Microsoft chief Satya Nadella has urged that with large chunks of the world’s conventional work schedules shifting to remote or out of home work regimes, companies and their leaders will need to increasingly focus on offering well-being and a healthy work-life balance as key metrics for employees – including telling workers that it is not imperative to answer work emails late at night. Nadella was speaking at the Wharton Future of Work Conference on Thursday, April 7.
Microsoft Chief and His Work Premonition
Speaking at the conference, Nadella said, “We think about productivity through collaboration and output metrics, but well-being is one of the most important pieces of productivity. We know what stress does to workers. We need to learn soft skills and good, old-fashioned management practices, so people have their well-being taken care of. I can set that expectation, that our people can get an email from the CEO on the weekend and not feel that they have to respond.”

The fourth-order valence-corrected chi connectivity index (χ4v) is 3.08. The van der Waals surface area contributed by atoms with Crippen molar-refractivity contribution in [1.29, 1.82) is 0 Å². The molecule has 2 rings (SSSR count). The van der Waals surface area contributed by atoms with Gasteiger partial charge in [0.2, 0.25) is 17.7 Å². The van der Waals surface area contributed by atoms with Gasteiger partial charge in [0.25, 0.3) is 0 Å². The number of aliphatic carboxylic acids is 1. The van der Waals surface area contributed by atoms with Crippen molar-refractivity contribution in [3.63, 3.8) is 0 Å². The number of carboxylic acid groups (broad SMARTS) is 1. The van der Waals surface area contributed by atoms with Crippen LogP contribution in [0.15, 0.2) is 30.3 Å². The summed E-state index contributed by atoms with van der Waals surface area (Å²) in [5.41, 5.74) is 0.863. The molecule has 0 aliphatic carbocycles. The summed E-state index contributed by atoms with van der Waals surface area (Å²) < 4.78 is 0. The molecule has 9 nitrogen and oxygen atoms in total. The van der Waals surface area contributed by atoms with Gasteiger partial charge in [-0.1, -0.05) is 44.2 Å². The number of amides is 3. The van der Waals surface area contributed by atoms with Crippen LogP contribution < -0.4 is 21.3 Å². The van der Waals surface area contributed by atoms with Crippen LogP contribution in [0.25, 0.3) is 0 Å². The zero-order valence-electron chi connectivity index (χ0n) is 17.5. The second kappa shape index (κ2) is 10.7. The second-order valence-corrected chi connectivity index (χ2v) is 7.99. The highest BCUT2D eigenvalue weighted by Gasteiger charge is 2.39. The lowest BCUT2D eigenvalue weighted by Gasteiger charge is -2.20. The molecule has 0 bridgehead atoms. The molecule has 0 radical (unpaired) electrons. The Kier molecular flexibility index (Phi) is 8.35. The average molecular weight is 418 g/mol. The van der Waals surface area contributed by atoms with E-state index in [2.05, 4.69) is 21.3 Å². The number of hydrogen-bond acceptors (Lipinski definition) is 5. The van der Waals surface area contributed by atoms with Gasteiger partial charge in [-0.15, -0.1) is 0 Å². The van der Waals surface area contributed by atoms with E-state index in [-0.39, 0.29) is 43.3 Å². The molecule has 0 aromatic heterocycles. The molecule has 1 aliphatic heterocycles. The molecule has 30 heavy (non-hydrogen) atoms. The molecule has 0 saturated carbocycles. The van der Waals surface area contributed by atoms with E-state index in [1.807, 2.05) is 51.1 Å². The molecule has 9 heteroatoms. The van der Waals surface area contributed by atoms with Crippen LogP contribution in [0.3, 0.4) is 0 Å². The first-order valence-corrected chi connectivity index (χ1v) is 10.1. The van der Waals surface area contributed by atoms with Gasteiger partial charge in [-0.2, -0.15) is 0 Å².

However, the Microsoft chief did not entirely admit that he has fully adapted to the practice of not sending late, after-work hours emails. “I’m learning everyday,” Nadella said, when asked about whether he avoids sending his employees work related communications late in the night.
According to a Microsoft survey, since the onset of the covid-19 pandemic, the length of the average work day for employees has increased by at least 13 percent, while the amount of time spent by them doing after-hours work has increased by a sharp 28 percent.
According to a Bloomberg report, a study by Slack-owned Future Forum stated that in the modern, hybrid work world, three out of every four people want the ability to choose the location of their workplace based on their convenience. Furthermore, a massive 95 percent of those joining work today wish to be able to choose their own work schedule – instead of sticking to conventional hours.
Nadella also noted that while modern data, collected by Microsoft based on the use of their video conferencing service Teams, suggests that workers typically go through a late night productivity phase, managers at companies around the world will need to be careful about imposing such work necessities on them.